After recent console releases such as Halo 2 and GTA: San Andreas, similar games may have been expected on PC. Instead, Everquest II is released. To some this will be great news and mean hours on the PC raising their ‘disease resistance’. To others it will be a signal that while the consoles zoom ahead and produce ever more high tech and amazing games, the PC side of the market is regressing. Everquest II however manages to mix high-tech technology with its old style of gameplay.
Everquest is an online RPG game in which you live in the fictional land of Norrath. It is not necessary to have played the first game to understand this one. There is a subscription to pay per month to play the game, which may put some people off from the start. But the limited edition game comes with a 30-day free subscription included. There are some new features - most notably the ability to customise your player’s appearance, with hundreds of characters to choose, from Ogre to Elf. Characters’ strengths and attributes are determined by gameplay, and so cannot be chosen. There is also a helpful compass onscreen to aid direction.
Gameplay is rather odd. It seems to involve such tasks as paying rent and doing work (dictated by your chosen profession), which I wouldn’t have immediately chosen to put in a video game. But it is surprisingly satisfying to do a good job and in turn be promoted. Daily chores aside, you can bide your time slaying creatures that are likely to annoy you while you are working.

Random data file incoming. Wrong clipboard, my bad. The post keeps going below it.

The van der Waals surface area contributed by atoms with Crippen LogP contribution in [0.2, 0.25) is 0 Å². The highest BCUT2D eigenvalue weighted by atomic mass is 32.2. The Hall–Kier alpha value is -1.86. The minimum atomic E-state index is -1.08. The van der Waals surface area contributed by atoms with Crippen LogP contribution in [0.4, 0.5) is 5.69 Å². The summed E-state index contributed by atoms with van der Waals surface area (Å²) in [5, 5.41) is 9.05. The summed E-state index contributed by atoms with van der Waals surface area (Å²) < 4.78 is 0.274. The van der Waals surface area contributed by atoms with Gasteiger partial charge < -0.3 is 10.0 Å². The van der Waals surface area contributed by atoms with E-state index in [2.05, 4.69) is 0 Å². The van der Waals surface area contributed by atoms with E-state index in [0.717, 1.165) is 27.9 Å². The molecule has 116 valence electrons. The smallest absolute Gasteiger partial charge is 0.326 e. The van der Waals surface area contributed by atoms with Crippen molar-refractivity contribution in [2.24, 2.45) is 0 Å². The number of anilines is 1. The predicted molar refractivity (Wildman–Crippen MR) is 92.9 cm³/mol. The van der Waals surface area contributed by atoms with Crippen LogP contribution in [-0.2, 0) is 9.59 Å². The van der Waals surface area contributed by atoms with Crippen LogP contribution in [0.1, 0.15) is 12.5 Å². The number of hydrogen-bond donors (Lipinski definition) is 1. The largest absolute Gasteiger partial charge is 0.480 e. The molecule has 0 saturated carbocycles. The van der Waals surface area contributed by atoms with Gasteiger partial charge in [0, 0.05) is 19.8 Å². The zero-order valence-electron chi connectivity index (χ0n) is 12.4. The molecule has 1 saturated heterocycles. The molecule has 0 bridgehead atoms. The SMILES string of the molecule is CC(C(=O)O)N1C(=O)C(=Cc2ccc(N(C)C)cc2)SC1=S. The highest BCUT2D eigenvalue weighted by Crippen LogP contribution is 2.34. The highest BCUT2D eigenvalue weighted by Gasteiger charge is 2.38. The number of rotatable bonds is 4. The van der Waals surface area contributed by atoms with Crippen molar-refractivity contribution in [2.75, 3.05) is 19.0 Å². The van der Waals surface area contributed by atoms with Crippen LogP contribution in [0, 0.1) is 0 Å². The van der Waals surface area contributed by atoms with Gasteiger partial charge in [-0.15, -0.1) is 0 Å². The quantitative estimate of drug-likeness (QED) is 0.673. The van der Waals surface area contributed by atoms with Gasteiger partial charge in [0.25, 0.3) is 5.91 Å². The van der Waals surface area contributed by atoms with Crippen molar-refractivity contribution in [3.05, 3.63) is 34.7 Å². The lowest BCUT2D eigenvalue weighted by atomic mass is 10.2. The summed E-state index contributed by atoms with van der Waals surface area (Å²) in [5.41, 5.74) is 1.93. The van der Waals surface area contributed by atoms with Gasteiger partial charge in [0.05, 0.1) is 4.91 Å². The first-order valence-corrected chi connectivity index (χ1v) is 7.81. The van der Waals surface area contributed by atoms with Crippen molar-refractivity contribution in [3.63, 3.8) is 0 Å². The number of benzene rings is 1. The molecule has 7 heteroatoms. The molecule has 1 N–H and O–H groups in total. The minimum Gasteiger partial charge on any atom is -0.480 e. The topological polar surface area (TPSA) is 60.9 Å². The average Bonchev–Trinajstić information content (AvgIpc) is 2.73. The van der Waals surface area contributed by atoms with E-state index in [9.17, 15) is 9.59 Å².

Combat is fun, but can soon become repetitive. The idea of being able to battle other players online is still a continuous matter - after all no company wants anyone to kill off its subscribers - and so for the time being at least, it is not possible to have one-on-one combat with another player.
Because of this you have to question the aim of the game? Life can be mundane enough without repeating that in a game (in spite of the success of the Sims series). The purpose appeared to be to rise to the top of your profession and become resistant to the elements. These stats could have been used in combat with another player, but they seem to be little more than trophies.
The graphics are amazing, which was only to be expected. There are amazing sweeps of scenery as well as detailed interiors. There are however exceptionally long loading pauses at the beginning of a game, at the end of a game, and throughout. Despite having the required operating specifications and 512K broadband, I experienced frequent freezing and jumping.
Everquest does succeed in its overall aim and the new version brings new elements to the already popular game, however due to its very long and often interrupted gameplay, this probably is unlikely in our minds to win many new fans.